Mickey and the Bear
An elegantly wrought drama about a father and daughter.
What the hell is a Jexi? Unless you looked it up, you could stare at the movie showtimes for ages and not come up with the right answer. And unless you snuck a peek at the trailer, you might wonder why there’s a movie poster of Adam Devine looking lovingly at his phone with the word “Jexi” in big bold letters. It’s fair that a word so unpleasant to say aloud might turn off any interest to even find out.
Fortunately, the movie “Jexi” is a lot clearer to understand than its off-putting title. “Jexi” takes its name from the cloud-based software that controls Phil’s (Devine) phone—and essentially his life. Like many other younger millennials of his generation, Phil grew up with a phone in his hand, and the technology seems to have grown up with him from the time when kids asked for their parent’s Nokias to play the pre-loaded game Snake. Now fully tethered to his handheld device, Phil gets a rude awakening after his phone breaks and replaces it with an off-brand phone with a defective interactive interface named Jexi (voiced by Rose Byrne). Her mission is to make Phil’s life better, not just let him stick to his lonely routine of Netflix and order in. Jexi manipulates Phil’s world—she controls his email, social media and bank accounts—and bullies him to make better choices, coaches him to ask out a date and make friends at work. Think Siri or Alexa, but impolite and very pushy.
For the first half of the movie, the set-up works rather well. It’s a B-comedy riff on Spike Jonze’s “Her,” the movie in which Joaquin Phoenix’s painfully shy character falls in love with an operating system. “Jexi” even sticks to that movie’s one-word title. However, instead of jumping to a story in the near future, “Jexi” is very much a part of our present-day, leaning on meme-able language that already feels a little behind-the-times. Writing and directing duo Jon Lucas and Scott Moore (of “Bad Moms” fame) even gives Phil the most contemporary of millennial problems: struggling to pay off student loan debt and stuck working a menial job writing viral pop culture lists while jealously eyeing the journalism career he may never have. Ouch, “Jexi.”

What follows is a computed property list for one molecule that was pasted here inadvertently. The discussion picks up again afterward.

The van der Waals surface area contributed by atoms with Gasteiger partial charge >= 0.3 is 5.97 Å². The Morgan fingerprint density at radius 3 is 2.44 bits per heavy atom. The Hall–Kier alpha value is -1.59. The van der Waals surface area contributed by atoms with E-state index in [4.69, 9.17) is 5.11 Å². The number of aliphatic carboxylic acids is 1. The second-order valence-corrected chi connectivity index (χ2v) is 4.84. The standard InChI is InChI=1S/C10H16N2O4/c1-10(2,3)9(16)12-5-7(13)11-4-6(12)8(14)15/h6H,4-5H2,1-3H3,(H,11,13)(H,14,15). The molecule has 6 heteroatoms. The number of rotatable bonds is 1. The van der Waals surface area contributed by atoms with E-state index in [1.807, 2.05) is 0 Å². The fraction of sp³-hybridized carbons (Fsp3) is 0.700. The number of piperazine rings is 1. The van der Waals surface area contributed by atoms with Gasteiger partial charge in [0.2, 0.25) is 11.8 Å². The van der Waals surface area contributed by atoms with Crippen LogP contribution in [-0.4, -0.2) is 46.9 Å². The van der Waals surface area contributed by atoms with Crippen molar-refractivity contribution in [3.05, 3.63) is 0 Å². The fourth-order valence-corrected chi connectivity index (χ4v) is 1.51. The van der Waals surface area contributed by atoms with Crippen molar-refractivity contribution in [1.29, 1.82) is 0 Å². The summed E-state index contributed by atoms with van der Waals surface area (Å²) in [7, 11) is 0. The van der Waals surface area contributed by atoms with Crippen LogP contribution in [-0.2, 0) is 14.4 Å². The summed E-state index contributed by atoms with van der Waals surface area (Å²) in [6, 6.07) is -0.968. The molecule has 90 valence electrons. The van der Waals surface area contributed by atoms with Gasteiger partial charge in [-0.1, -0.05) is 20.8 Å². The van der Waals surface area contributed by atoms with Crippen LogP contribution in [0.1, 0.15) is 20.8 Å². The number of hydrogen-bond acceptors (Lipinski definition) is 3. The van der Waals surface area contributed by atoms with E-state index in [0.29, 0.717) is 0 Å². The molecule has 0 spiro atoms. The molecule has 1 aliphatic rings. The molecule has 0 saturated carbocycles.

Set in San Francisco, “Jexi” can throw all the punchlines at self-driving cars, biking hipsters, taking a left on Market Street and after work kickball leagues. Lucas and Moore have plenty of material to joke about, especially when it comes to iPhone addiction. In almost every crowd scene, several extras can be seen staring into their phones just as intently as Phil. One great cutaway shot features a trolley-full of people all staring at their phones. Their conclusion is that this addiction has also tripped up a generation’s social education. Phil is hopelessly clueless when it comes to talking with co-workers (Charlyne Yi and Ron Funches) and his crush, Cate (Alexandra Shipp), so it’s up to his phone to fix the problem.
Unfortunately, the phone can’t fix all of the movie's problems. The film's second half, when Jexi’s feelings turn possessive, is less funny than cliched. Of course, the female sounding AI would get jealous of her guy spending more time with another woman. Other jokes, like Wanda Sykes’ grumpy cell phone employee, feel just as outdated. Michael Peña’s character, Phil’s boss who’s like Michael Scott from "The Office" but dumber and even more insensitive, fares little better. While Devine makes some strides in playing a less insufferable character than most of his oeuvre, his character’s relationship with Cate somehow feels more improbable than a smart-mouthed smartphone. Ben Kutchins’ cinematography captures San Francisco nicely, but the movie’s interior shots look less appealing when messy, and wild zooms are used to add motion to scenes of Phil sitting on the couch and talking to his phone.
Although the title is confounding and perhaps the movie’s worst misstep, it’s Byrne’s digitized and stilted delivery that earns the biggest laughs. Even off-screen, she’s the best part about the movie, or at least she is until the second half reboots Jexi into a woman scorned. We’ll have to await a new model to see if men and their female-coded systems in the movies will ever upgrade beyond tired gender dynamics.
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